The school, founded by Louise McGehee, opened in September 1912. It was originally called Mrs. Chapman's School. It later moved into a mansion in the Garden District.[4] The 1938 Works Progress Administration New Orleans City Guide described it as one of the most popular private schools in New Orleans.[5]

Evans said that "For decades McGehee has been the institution by which the elite in New Orleans shield their young women from the blacks, the Jews, the poor, and the different, protecting them from ideas and associations that might lure them from their manifest destiny."[3]

Louise S. McGehee School was founded in 1912 by Louise S. McGehee and opened in September of that year at 1439 Louisiana Avenue with thirty students. In 1929, Miss McGehee’s School moved to the current location at 2343 Prytania St. and became a corporation known as the Louise S. McGehee School. In the fall of 1929, there were 209 students and classes began with the fifth grade. In 1962, a new Lower School building was dedicated for grades K through sixth and in 1973, the first Pre-Kindergarten class started school. In the 1950s, the school added grades Kindergarten through fourth grade. In the 1990s, McGehee started an Early Childhood Program “Little Gate” which is a co-educational program for ages one through four. Today, Little Gate has an enrollment of over 150 students.[6]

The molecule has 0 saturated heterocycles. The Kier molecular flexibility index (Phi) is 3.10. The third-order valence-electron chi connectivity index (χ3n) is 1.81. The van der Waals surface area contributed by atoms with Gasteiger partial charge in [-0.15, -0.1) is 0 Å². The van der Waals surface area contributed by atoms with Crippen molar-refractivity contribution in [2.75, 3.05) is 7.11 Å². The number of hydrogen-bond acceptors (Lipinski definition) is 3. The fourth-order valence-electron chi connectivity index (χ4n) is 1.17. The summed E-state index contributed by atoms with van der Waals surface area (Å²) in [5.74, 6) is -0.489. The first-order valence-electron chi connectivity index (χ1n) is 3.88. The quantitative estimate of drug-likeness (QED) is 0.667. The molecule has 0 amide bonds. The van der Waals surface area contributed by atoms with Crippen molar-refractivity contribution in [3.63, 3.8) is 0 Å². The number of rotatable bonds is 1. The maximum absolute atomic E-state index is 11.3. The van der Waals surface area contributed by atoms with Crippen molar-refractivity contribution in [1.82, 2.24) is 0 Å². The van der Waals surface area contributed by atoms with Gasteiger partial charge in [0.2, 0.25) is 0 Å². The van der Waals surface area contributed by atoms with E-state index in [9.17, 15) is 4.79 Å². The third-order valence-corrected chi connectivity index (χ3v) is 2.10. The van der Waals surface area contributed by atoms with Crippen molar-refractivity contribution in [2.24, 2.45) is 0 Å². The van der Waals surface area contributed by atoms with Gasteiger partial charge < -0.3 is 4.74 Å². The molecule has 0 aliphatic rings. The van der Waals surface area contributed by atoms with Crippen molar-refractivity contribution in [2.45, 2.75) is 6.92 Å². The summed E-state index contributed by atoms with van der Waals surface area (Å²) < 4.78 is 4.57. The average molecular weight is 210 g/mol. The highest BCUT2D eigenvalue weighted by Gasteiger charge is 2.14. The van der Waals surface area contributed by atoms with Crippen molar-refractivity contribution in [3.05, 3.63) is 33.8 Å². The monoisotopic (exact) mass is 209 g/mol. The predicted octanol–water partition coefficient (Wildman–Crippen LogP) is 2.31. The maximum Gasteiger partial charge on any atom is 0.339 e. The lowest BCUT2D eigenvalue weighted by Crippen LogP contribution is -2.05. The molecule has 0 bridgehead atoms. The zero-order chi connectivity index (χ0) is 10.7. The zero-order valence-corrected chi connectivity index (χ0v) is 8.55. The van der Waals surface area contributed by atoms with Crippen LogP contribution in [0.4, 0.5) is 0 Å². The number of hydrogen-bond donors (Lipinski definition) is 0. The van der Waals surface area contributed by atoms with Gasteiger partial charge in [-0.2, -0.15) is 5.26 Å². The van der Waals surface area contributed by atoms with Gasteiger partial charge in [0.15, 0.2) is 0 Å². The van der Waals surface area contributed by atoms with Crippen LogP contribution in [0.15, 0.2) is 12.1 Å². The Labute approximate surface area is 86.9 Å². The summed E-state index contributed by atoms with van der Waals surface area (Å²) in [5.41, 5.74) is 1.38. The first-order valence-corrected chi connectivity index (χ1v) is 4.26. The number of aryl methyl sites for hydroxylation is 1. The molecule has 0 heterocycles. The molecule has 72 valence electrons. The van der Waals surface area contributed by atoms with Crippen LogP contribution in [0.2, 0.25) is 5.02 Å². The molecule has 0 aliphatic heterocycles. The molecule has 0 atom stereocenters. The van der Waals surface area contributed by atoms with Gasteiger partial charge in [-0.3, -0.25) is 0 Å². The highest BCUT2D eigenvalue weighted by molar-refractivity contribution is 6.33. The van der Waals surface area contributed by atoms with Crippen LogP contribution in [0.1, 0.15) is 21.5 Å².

Pre-Hurricane Katrina the school had about 500 students. After Katrina hit in August 2005, the school resumed classes in October and by November 2005 the school had about half of its pre-Katrina enrollment.[7]

Campus[edit]

The campus of McGehee has evolved quite a bit since moving to the current Garden District location. McGehee currently encompasses almost an entire city block with nine buildings and over 100,000 square feet of space. The school celebrated its centennial celebration during the 2011-2012 school year. The Bradish Johnson House serves as the main building for McGehee and was formerly a private home in the Garden District. It was designed by James Freret and constructed in 1872 for Bradish Johnson, a man whose family fortune was based on sugar cane plantations. According to tradition, the home was built at a cost of $100,000. The Louise S. McGehee School moved to its present campus in 1929. Located in the Bradish Johnson House are the school libraries, classrooms and the office of the Headmistress.[citation needed]

Little Gate[edit]

McGehee’s pre-school Little Gate is a co-ed early childhood program based on the Reggio Emilia philosophy. Little Gate focuses on developing the whole child – intellectually, socially and emotionally. 2015-2016 enrollment at Little Gate is 162.[8]